Years ago I used to fish a beautiful little trout stream, the West Branch of the Croton, where it flows between West Branch Reservoir and Croton Falls Reservoir. Being self employed, I was able to steal away at times for a long lunch hour and do a little fishing. I would park my car up at the property of the Putnam County Fish & Game Association. From there it was a short walk down a steep ridge to the brook and some of my favorite pools. The club caretaker owned two dogs. One was a large brown mutt, the other a spaniel type breed. The dogs usually followed me down to the stream in hopes of sharing my lunch. They seemed to be able to recognize a soft touch when they saw one. Once the food was gone, the brown dog would head back up the ridge. The spaniel was more sociable, tagging along the bank while I waded and cast, once in a while catching one of the wild brown trout that were born and bred in the river. Imagine, wild trout within 45 miles of New York City. This section of the West Branch has not been stocked in 40 years.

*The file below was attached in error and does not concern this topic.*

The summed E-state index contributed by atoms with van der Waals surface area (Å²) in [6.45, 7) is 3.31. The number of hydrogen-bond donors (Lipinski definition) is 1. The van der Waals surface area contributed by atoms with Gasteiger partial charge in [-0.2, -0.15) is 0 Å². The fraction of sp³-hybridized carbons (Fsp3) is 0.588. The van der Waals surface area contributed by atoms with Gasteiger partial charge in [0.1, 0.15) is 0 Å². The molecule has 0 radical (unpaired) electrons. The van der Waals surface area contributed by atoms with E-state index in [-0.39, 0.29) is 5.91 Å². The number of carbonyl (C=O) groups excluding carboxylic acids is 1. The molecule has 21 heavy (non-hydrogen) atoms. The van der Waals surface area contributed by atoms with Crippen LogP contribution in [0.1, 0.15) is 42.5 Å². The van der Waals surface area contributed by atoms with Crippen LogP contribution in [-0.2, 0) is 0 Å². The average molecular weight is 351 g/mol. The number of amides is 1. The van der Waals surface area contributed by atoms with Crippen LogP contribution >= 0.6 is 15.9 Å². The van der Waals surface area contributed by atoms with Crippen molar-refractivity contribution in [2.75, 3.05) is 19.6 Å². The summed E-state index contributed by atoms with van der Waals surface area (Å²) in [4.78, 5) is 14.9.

One day the spaniel attempted to become more than a just a casual companion. The trout were feeding steadily, their rise forms observed without difficulty on each pool that I approached. At first, success came easily for me that day. The fishing was great until I noticed the spaniel creeping up to the edge of the bank at a pool I was about to fish. The dog seemed to be in a state of great excitement. A trout rose a yard off the bank. Oh no! The eager dog launched itself into the brook, landing exactly where the fish had risen. The pup splashed about in the shallows seeking to find its quarry. It was comical to watch how bewildered the dog behaved once the trout had eluded it. I was amazed. It seemed to be undeniable that the dog had connected those rings on the water with the fish I was seeking. Of course, after that commotion there were no more trout rising in that pool. No matter, I could see that there were trout rising in the next pool upstream. Ah, but there was a problem. Handicapped by my waders, I could not reach that pool before the dog. I could only stand and watch while the spaniel repeated its unsuccessful attempt to catch a trout. What at first had struck me as being hilarious was no longer amusing. No amount of shouting or arm waving on my part succeeded in convincing the dog to leave the trout alone. My fishing was over for this afternoon. I sat down on the bank. The dog came and sat beside me whining and stamping its feet. It seemed to be saying, “OK, so I missed a couple, let’s not quit now.” What could I do? I reached over and patted the fishing dog on the head. It occurred to me that this was a great fish story. Then again, would even my closest friends believe this tale involving a spaniel, a fly fisher and a trout stream? I’ll just have to raise my right hand and swear to tell nothing but the truth.